Green Spring: 10 Tips to Prep Now

summer commercial Landscape, spring
August 27th, 2019 0 Comments

With the way the weather has been performing this year, there’s no telling when fall may arrive and who knows how closely winter will be on its tail!

The change in the seasons requires preparation when it comes to your lawn for a green spring, so we thought we’d start the conversation now. It never hurts to get a head start and set up a plan so when those first days of chill arrive you and your lawn will be ready!

Although we don’t have extreme winters here in North Texas, we do have our own set of winter challenges. When freezing temperatures start to kick in around late November, the weather hits us with unpredictable bursts of freezing rain and sleet that can arrive with little-to-no warning.

Here are ten tips on how to prep for those winter challenges, to protect your lawn, and get a good showing in the spring. 

1. Start with a clean slate.

We know that when heavy leaf fall happens, it’s tempting just to leave the leaves where they land but prepping your lawn for winter requires starting with a clean slate.

Before doing anything else, make sure your lawn is free of all debris. Rake up any leaf fall as it happens to make the job less overwhelming

2. Get that final mow (or two) in.

Resist the temptation to scalp your lawn in the fall, instead, leave the grass at least 2” high.

3. Aerate. Aerate.

After your final lawn mowing, aerate your lawn. If you are not familiar with aeration, it is the process of perforating your lawn with small holes so that air, water, and nutrients can make their way quickly into the soil. This will ensure that your lawn can absorb every ounce of the nutrients that it needs to come back full and healthy.

4. Top dress your lawn.

Apply compost over the entire surface of the lawn. This is an inexpensive way to green up your lawn quickly. Annual applications of nutrient-rich organic material infuse the soil with microbes and essential minerals, which promotes healthy root and soil structure.

Topdressing also increases soil aeration, improves drought resistance, and relieves compaction problems. With all of these benefits, you can see that it is worth it to take the time to do it.

A basic topdressing mix contains 40% turkey and dairy compost, 30% pine humus, 20% ground cottonseed, and 10% sand. This mixture is safe, odorless, and not muddy, so there’s no need to worry about your pets or kids after you top dress the lawn.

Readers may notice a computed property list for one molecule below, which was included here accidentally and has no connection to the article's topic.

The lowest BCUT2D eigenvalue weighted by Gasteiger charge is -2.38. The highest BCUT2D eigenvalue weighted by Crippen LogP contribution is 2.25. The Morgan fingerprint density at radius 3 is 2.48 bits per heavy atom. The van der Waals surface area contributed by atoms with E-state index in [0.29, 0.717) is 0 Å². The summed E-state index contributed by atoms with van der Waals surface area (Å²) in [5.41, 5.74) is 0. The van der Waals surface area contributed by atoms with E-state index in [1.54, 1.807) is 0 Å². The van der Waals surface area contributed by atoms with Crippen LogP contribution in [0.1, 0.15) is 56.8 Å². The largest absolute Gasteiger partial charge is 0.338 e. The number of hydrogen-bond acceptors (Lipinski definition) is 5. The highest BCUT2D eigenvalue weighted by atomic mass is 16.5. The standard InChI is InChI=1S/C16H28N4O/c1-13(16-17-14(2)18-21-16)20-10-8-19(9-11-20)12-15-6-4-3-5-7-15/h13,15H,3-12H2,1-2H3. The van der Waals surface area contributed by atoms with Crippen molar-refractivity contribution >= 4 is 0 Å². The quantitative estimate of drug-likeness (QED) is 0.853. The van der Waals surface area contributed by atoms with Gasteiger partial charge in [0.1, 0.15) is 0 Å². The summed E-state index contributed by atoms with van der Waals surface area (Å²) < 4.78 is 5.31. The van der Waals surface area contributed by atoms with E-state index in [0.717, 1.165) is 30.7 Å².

5. Fertilize your lawn.

Fertilization is the most commonly known and foolproof way to nurture your lawn so that it can stay green and lush.  The most important fertilization of the year happens in the fall, so make sure to set aside time in September to do it. 

If you use a 3-1-2 ratio formula or buy a “winterize” product, the “slow-release” feature of these products will feed your lawn through early November. Fertilization combined with regular watering will produce a hardy rootstock that will survive the winter.

6. Keep watering your lawn.

Even though your lawn goes dormant during the winter months, the grass is still living and needs moisture for survival. Watering recommendations for the fall and winter are to water the lawn 1/2 inch per week when rainfall is lacking.

Also, make sure to drain and remove your garden hoses from their outlets before the first freeze hits. And cover your outdoor faucets to prevent damage brought on by freezing temperatures. This little bit of attention will save you plenty of time and money in the long run.

7. Get control of those weeds before they control you!

Fall is the perfect time to weed out the weeds and apply pre-emergent chemicals to control unwanted weeds and grasses. Your first step in weed control is to identify the type of weed you need to control.

Then go to the nursery or your local home store and ask for their recommendation on the best product to kick those weeds out.

8. Keep an eye out for fungal diseases.

Fungal diseases love the cool weather so they can really take hold in the fall. Monitor your lawn carefully. Brown Patch and Take-All Root Rot are the two most common fungal diseases that affect the St Augustine grasses most commonly used in our North Texas lawns.

Our recent rains and high humidity followed by a cooling trend will create a breeding ground for these diseases. If you suspect a problem, contact an expert to help you diagnose the root of the problem and work with you on solving it.

9. Bring in or cover potted plants.

When the temperatures drop, it’s not just your lawn that needs your attention. Your potted beauties need to be taken into account too. Not all potted plants must be brought inside during the winter; some just need to be covered or placed in protective areas.

Double-check what each species can handle and what is suggested in regards to how to over-winter each plant

10. Chill out by the chiminea. 

After you’ve taken these steps, it’s time to take a break. You’ve been good to your lawn now it’s time to relax until spring when you can reap the rewards!

Contact Us

Just because the summer is coming to an end doesn’t mean its time to turn your back on your lawn. Your lawn is as important in the fall as in the spring and summer.

If you’re unsure of which steps to take, need help diagnosing some of those pesky diseases or are ready to jump straight to the chilling (not by the chiminea yet, maybe just the pool) contact our full-service Complete Landscultpure Team

Our specialists offer expertise, experience, and professionalism, truly the Complete approach, to residential and commercial landscape and outdoor living environments. We will help you realize your vision and maintain a beautiful outdoor atmosphere year-round including the spring!

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